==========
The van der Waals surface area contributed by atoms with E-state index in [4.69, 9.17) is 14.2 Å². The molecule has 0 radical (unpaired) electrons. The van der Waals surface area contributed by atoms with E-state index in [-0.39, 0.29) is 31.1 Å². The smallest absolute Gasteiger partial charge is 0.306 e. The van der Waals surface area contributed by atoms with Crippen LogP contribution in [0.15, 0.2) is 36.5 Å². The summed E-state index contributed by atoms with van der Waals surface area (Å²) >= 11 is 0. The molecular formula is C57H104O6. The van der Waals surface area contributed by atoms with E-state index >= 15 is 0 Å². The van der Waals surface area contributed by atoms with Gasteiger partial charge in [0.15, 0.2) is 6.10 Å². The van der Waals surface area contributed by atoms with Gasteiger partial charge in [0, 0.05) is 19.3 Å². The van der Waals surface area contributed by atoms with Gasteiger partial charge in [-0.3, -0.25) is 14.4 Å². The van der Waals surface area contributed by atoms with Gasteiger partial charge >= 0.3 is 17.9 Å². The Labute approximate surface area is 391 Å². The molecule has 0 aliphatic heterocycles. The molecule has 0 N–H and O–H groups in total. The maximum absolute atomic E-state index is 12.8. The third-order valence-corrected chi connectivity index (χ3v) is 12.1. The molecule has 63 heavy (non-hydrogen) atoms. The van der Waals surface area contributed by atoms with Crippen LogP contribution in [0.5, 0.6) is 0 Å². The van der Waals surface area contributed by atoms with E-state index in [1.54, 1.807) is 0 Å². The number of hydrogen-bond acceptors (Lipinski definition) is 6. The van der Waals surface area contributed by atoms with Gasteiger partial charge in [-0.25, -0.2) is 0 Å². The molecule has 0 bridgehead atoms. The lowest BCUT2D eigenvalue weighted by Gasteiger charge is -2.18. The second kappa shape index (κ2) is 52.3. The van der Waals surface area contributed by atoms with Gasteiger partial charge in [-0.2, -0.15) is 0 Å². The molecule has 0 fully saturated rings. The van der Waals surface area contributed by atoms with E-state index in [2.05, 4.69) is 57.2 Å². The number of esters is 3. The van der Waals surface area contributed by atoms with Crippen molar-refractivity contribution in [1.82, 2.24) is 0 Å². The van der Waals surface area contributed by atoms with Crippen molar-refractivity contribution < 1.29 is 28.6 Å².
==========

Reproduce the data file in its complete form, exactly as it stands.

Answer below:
The van der Waals surface area contributed by atoms with E-state index in [4.69, 9.17) is 14.2 Å². The molecule has 0 radical (unpaired) electrons. The van der Waals surface area contributed by atoms with E-state index in [-0.39, 0.29) is 31.1 Å². The smallest absolute Gasteiger partial charge is 0.306 e. The van der Waals surface area contributed by atoms with Crippen LogP contribution in [0.15, 0.2) is 36.5 Å². The summed E-state index contributed by atoms with van der Waals surface area (Å²) >= 11 is 0. The molecular formula is C57H104O6. The van der Waals surface area contributed by atoms with E-state index >= 15 is 0 Å². The van der Waals surface area contributed by atoms with Gasteiger partial charge in [0.15, 0.2) is 6.10 Å². The van der Waals surface area contributed by atoms with Gasteiger partial charge in [0, 0.05) is 19.3 Å². The van der Waals surface area contributed by atoms with Gasteiger partial charge in [-0.3, -0.25) is 14.4 Å². The van der Waals surface area contributed by atoms with Gasteiger partial charge >= 0.3 is 17.9 Å². The Labute approximate surface area is 391 Å². The molecule has 0 aliphatic heterocycles. The molecule has 0 N–H and O–H groups in total. The maximum absolute atomic E-state index is 12.8. The third-order valence-corrected chi connectivity index (χ3v) is 12.1. The molecule has 63 heavy (non-hydrogen) atoms. The van der Waals surface area contributed by atoms with Crippen LogP contribution in [0.5, 0.6) is 0 Å². The van der Waals surface area contributed by atoms with E-state index in [1.54, 1.807) is 0 Å². The number of hydrogen-bond acceptors (Lipinski definition) is 6. The van der Waals surface area contributed by atoms with Gasteiger partial charge in [-0.25, -0.2) is 0 Å². The molecule has 0 bridgehead atoms. The lowest BCUT2D eigenvalue weighted by Gasteiger charge is -2.18. The second kappa shape index (κ2) is 52.3. The van der Waals surface area contributed by atoms with Gasteiger partial charge in [-0.2, -0.15) is 0 Å². The molecule has 0 fully saturated rings. The van der Waals surface area contributed by atoms with E-state index in [2.05, 4.69) is 57.2 Å². The number of esters is 3. The van der Waals surface area contributed by atoms with Crippen molar-refractivity contribution in [1.82, 2.24) is 0 Å². The van der Waals surface area contributed by atoms with Crippen molar-refractivity contribution < 1.29 is 28.6 Å².